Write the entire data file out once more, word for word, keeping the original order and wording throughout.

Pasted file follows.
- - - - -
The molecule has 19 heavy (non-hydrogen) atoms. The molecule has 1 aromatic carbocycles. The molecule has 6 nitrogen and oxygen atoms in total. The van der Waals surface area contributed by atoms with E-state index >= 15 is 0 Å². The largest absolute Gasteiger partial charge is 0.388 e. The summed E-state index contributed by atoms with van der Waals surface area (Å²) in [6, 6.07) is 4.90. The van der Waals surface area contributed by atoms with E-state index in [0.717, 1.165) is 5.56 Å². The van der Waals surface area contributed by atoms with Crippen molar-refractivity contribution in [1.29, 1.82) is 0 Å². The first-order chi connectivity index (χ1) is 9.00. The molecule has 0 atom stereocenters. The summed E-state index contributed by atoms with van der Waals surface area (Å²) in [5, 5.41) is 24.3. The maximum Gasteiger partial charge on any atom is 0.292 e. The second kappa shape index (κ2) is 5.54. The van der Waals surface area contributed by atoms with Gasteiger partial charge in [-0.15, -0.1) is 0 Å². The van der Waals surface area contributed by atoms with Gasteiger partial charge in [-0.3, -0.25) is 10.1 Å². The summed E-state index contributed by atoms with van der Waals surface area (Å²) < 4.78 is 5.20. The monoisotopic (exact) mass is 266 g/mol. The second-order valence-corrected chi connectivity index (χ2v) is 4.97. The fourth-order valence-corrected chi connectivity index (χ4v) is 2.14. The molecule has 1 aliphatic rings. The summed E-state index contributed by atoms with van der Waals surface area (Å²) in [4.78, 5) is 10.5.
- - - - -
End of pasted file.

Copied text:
The molecule has 19 heavy (non-hydrogen) atoms. The molecule has 1 aromatic carbocycles. The molecule has 6 nitrogen and oxygen atoms in total. The van der Waals surface area contributed by atoms with E-state index >= 15 is 0 Å². The largest absolute Gasteiger partial charge is 0.388 e. The summed E-state index contributed by atoms with van der Waals surface area (Å²) in [6, 6.07) is 4.90. The van der Waals surface area contributed by atoms with E-state index in [0.717, 1.165) is 5.56 Å². The van der Waals surface area contributed by atoms with Crippen molar-refractivity contribution in [1.29, 1.82) is 0 Å². The first-order chi connectivity index (χ1) is 9.00. The molecule has 0 atom stereocenters. The summed E-state index contributed by atoms with van der Waals surface area (Å²) in [5, 5.41) is 24.3. The maximum Gasteiger partial charge on any atom is 0.292 e. The second kappa shape index (κ2) is 5.54. The van der Waals surface area contributed by atoms with Gasteiger partial charge in [-0.15, -0.1) is 0 Å². The van der Waals surface area contributed by atoms with Gasteiger partial charge in [-0.3, -0.25) is 10.1 Å². The summed E-state index contributed by atoms with van der Waals surface area (Å²) < 4.78 is 5.20. The monoisotopic (exact) mass is 266 g/mol. The second-order valence-corrected chi connectivity index (χ2v) is 4.97. The fourth-order valence-corrected chi connectivity index (χ4v) is 2.14. The molecule has 1 aliphatic rings. The summed E-state index contributed by atoms with van der Waals surface area (Å²) in [4.78, 5) is 10.5.